I recently had an interview with a vice president of my company. She expressed her concern that workers from my generation are too obsessed about career advancement and too afraid of looking stupid or making mistakes. I assured her that my last three years with the company had demonstrated an impressive comfort with making mistakes and looking stupid.
There has been substantial speculation about the nature and origin of the Mormon Work Ethic. Why are there so many successful Mormons in business and technology? Why has the Utah economy weathered the national storm? Why, as one author put it, does the Mormon church have “goofy, mystical ideas that produce wonderful, earthly success”?
Suggestions for the mystery of the Mormon worker-bee phenomenon have included the scriptural link between righteousness and wealth, the self-reliance borne of persecution, the crucible of Mormon missions, the relative youth of the Utah population, the self-discipline of obedience, their attachment to family and community, the rigors of youth programs, their participation in a church that’s “probably the best organized on earth and certainly the most cost effective” on earth, and their fundamental theology that God does not create things ex nihilo, but instead organizes existing chaos.
All of these are likely important. But I believe the most influencing factor has been overlooked: Mormons believe that they willingly chose to come into mortality in order to make lots and lots of mistakes. They believe that falling and getting back up over and over again is the whole reason we are here. As Dieter Uchtdorf said in the last General Conference: “Falling is what we mortals do. But as long as we are willing to rise up again and continue on the path toward the spiritual goals God has given us, we can learn something from failure and become better and happier as a result.”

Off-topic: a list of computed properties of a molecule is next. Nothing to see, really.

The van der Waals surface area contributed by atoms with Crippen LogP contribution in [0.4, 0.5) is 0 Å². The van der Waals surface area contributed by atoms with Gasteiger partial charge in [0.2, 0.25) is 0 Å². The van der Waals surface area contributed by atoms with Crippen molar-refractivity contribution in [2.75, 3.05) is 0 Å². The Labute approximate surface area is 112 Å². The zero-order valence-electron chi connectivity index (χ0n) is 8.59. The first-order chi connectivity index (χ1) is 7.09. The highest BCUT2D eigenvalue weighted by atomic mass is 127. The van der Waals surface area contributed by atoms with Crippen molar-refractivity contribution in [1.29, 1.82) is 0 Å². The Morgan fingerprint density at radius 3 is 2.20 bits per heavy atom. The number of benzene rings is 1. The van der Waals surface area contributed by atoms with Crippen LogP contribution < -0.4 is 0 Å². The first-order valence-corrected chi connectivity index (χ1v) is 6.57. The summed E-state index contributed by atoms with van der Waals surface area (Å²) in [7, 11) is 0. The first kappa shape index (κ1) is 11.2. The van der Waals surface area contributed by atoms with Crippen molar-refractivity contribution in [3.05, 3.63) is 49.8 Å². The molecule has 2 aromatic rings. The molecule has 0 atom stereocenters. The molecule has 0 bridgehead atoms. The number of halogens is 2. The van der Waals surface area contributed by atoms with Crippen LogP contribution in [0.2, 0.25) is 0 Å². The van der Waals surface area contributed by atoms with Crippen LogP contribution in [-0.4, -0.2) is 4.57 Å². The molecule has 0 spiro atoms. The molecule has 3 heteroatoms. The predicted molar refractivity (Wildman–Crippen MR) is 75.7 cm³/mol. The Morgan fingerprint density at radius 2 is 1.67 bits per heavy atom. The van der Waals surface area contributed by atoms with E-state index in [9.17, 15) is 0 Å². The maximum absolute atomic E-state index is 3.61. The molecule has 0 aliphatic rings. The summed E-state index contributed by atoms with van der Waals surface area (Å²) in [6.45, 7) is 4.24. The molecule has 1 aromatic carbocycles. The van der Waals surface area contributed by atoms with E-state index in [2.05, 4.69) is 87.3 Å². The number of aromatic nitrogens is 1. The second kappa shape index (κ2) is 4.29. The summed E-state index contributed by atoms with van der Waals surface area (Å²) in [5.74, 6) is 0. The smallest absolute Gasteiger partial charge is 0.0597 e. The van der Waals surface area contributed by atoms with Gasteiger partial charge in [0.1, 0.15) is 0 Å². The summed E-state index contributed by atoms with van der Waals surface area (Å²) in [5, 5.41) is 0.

Three years ago today, I packed up my little, red truck and drove alone from Spanish Fork, Utah to Boise, Idaho to start work at a new job with a new company. The next morning, I started my new job. And it’s been amazing.
It’s been a nonstop adventure with highs I couldn’t have dreamed of and lows I would never have thought I could get through. I’ve made hundreds of mistakes. Some of them seemed devastating at the time. But they’ve not ended my career. In fact, they’ve always led to more opportunity and more growth.
As I reflect on my last three years and look forward to the huge tasks that face me tomorrow morning, I’m grateful for a literal testimony of the Atonement of Jesus Christ. I’m grateful to believe in repentance. I’m grateful to know without a doubt that people can improve and progress eternally.
I’m thankful to know already that I’m going to continue falling over and over again. That’s the whole reason I’m here on earth anyway, so it shouldn’t get me down. Returning again to Elder Uchtdorf: “My dear friends and brethren, no matter how many times you have slipped or fallen, rise up! Your destiny is a glorious one! Stand tall and walk in the light of the restored gospel of Jesus Christ! You are stronger than you realize. You are more capable than you can imagine. You can do it now!”